People's Liberation Navy - Personel
Understanding the size of the PLA in the past, present, or future is not an easy task. The main reasons for this are because the PLA's organizational structure has changed significantly over the past five decades and statistics were not always available or accurate. Furthermore, the statistics provided have not always differentiated among the different components of the armed forces.
Although China has provided public information about the total size of the PLA over the past decade, it has not broken down the number of personnel by service or branch, nor has it provided specific figures for the number of officers, technical officers, civilian cadre, noncommissioned officers, and conscripts. Figures for the PLA Navy available in Western publications are not necessarily accurate, but they do provide a rough estimate.
China's Armed Forces
When looking at China's military, it is important to make a distinction among the three different components of the armed forces:
- People's Liberation Army
- People's Armed Police
People's Liberation Army
The PLA currently has 2.3 million personnel, comprised of both active and reserve components. The active components of the PLA are the country's standing forces, consisting of the Army, Navy, Air Force, and Second Artillery. China's reserve units were created in 1983 as an important component of the PLA's organizational structure. Over the past 20 years, China has gone from having only groundforce reserve units to developing PLA Navy, Air Force, and Second Artillery reserve units. Today, China has more than 500,000 reserve personnel. During peacetime, the reservescome under the leadership of the provincial military district or garrisons. After they are mobilized during wartime, they come under the command of active-duty units or they can carry out independent combat missions. During wartime, the reserves transition to active-duty status.
People's Armed Police
The People's Armed Police or PAP was established in 1982. It belongs within the organizational structure of the State Council and is under the dual leadership of the State Council and the Chinese Communist Party Central Committee's Military Commission (CMC). The PAP has eight types of troops. Of these, PAP Headquarters manages five (internal security, gold mines, forests, hydroelectric, and transportation) with a combined total of more than 600,000 troops. The Ministry of Public Security manages the remaining three (border guards, fire fighters, and security guards) with a total of more than 200,000 people.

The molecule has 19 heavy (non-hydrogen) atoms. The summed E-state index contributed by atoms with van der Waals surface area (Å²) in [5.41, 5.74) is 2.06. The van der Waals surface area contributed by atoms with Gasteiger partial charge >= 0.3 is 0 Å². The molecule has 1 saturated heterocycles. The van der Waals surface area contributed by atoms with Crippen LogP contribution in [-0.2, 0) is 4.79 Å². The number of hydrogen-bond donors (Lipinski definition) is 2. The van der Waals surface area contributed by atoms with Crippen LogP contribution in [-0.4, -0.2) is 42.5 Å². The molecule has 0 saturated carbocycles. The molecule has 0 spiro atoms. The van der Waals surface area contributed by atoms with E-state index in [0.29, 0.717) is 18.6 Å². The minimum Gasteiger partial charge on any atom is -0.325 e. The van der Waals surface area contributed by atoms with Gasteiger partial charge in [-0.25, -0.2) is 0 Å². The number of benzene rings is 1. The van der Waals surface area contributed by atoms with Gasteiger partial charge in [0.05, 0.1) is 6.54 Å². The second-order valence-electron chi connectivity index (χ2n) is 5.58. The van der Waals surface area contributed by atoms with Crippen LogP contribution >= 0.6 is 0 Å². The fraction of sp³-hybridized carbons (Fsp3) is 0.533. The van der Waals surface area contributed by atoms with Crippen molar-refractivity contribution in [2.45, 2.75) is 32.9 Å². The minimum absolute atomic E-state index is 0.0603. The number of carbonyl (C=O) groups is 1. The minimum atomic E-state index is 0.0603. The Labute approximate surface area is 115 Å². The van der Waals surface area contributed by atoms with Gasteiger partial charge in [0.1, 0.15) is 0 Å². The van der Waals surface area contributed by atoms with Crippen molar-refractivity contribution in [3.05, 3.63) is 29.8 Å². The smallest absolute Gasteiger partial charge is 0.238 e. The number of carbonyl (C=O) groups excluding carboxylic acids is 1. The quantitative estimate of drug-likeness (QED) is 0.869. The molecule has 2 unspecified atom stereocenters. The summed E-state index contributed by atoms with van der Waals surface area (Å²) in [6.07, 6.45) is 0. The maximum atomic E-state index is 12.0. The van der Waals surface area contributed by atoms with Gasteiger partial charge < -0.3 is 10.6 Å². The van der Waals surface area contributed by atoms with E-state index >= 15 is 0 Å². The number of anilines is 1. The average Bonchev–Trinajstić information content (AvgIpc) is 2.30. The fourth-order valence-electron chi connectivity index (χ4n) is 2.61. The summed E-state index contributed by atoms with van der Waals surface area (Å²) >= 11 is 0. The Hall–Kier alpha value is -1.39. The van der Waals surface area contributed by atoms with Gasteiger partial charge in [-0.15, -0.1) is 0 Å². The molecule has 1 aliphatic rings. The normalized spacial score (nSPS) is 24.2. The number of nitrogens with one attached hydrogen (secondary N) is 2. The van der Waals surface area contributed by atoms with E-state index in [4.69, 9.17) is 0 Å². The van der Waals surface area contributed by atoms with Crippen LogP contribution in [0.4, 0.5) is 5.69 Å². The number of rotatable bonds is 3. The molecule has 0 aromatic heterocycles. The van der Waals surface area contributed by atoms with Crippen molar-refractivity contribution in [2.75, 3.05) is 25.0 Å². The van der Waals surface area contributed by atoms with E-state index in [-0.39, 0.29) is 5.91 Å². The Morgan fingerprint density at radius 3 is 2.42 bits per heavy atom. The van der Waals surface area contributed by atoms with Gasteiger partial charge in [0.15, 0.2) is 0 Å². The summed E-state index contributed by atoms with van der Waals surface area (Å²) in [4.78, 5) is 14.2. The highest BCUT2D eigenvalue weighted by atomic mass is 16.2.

China describes the militia as the armed organization drawn from the masses involved in production work, which serves as a reserve force for the PLA. The General Staff Department administers the building of the militia under the leadership of the State Council and the CMC. Currently, the total number of primary militia stands at about 10 million, with about 100 million people registered as ordinary militia.
Since 1950, the PLA has implemented 10 force reductions. When the PRC was established in 1949, the PLA had 5.5 million troops. At that time, the enlisted force consisted primarily of illiterate peasant volunteers and the officer-to-enlisted-member ratio was about 1:1. As of 2007, the PLA has a 1:1:1 ratio for officers to noncommissioned officers (NCOs) to conscripts, which equates to approximately 760,000 personnel in each category. This 33% ratio for PLA officers contrasts to about a 15% ratio for officers in the US Military.
The first downsizing occurred in late 1950, but when the Korean War broke out, the force quickly grew to 6.3 million. The increase affected almost all infantry forces. The next six force reductions occurred in 1952, 1953, 1957, 1966, 1980, and 1982. The eighth downsizing occurred from 1985 to 1987, with a reduction from 4.238 million to 3.235 million. The ninth downsizing occurred between 1997 and 2000 with a 500,000-man reduction to 2.5 million. The 10th downsizing occurred between September 2003 and December 2004, with a 200,000-man reduction to the PLA force of 2.3 million in 2007.
The 10 force reductions in the PLA have focused on the following areas:
- Strengthening the PLAN, PLAAF, and Second Artillery
- Reducing the officer-to-enlisted-member ratio
- Increasing the NCO-to-conscript ratio
- Replacing officer billets with NCO billets
- Reducing the number of headquarters
- Reducing the number of administrative organizations within each headquarters
- Streamlining the operational, logistics, and administrative chains of command
- Abolishing or merging operational units
- Transferring certain units to non-PLA organizations, such as the railway troops in 1978
- Strengthening the warfighting capability for grassroots units in an informationalized environment
- Reforming the professional military education system
Although the PLAN does not provide specific data about the size and breakdown of its personnel force, available information suggests that as of 2007, the PLAN has approximately 290,000 personnel, which equates to 12.6% of the PLA's 2.3 million. Given a 1:1:1 ratio for officers, NCOs, and conscripts for the PLA as a whole, and assuming that the ratio holds for the PLAN, means the PLAN has approximately 97,000 personnel in each category.
However, the ratio of officers to enlisted personnel in the PLA Navy and US Navy can vary depending on the type of unit. For example, a PLAN Luhai-class destroyer has 40 officers (16.0%) out of a crew of 250 personnel, while a USN Arleigh Burke-class destroyer has 23 officers (7.1%) out of a crew of 323 personnel.
|Join the GlobalSecurity.org mailing list|